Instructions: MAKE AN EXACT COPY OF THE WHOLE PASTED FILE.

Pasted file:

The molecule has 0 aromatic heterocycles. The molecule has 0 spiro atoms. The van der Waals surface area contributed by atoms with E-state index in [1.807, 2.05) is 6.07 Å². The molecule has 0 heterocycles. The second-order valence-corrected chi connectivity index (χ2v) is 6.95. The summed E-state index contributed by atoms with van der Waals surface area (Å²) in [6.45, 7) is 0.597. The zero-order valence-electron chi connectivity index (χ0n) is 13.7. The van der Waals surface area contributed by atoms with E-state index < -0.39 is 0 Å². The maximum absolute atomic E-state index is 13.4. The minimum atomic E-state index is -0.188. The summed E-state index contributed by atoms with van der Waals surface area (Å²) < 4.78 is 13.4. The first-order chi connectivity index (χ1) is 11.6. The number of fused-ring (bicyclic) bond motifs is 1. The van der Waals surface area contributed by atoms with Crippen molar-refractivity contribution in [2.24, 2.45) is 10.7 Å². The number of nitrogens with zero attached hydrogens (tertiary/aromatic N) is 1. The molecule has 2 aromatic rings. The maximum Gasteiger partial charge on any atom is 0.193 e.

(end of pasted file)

The molecule has 0 aromatic heterocycles. The molecule has 0 spiro atoms. The van der Waals surface area contributed by atoms with E-state index in [1.807, 2.05) is 6.07 Å². The molecule has 0 heterocycles. The second-order valence-corrected chi connectivity index (χ2v) is 6.95. The summed E-state index contributed by atoms with van der Waals surface area (Å²) in [6.45, 7) is 0.597. The zero-order valence-electron chi connectivity index (χ0n) is 13.7. The van der Waals surface area contributed by atoms with E-state index < -0.39 is 0 Å². The maximum absolute atomic E-state index is 13.4. The minimum atomic E-state index is -0.188. The summed E-state index contributed by atoms with van der Waals surface area (Å²) < 4.78 is 13.4. The first-order chi connectivity index (χ1) is 11.6. The number of fused-ring (bicyclic) bond motifs is 1. The van der Waals surface area contributed by atoms with Crippen molar-refractivity contribution in [2.24, 2.45) is 10.7 Å². The number of nitrogens with zero attached hydrogens (tertiary/aromatic N) is 1. The molecule has 2 aromatic rings. The maximum Gasteiger partial charge on any atom is 0.193 e.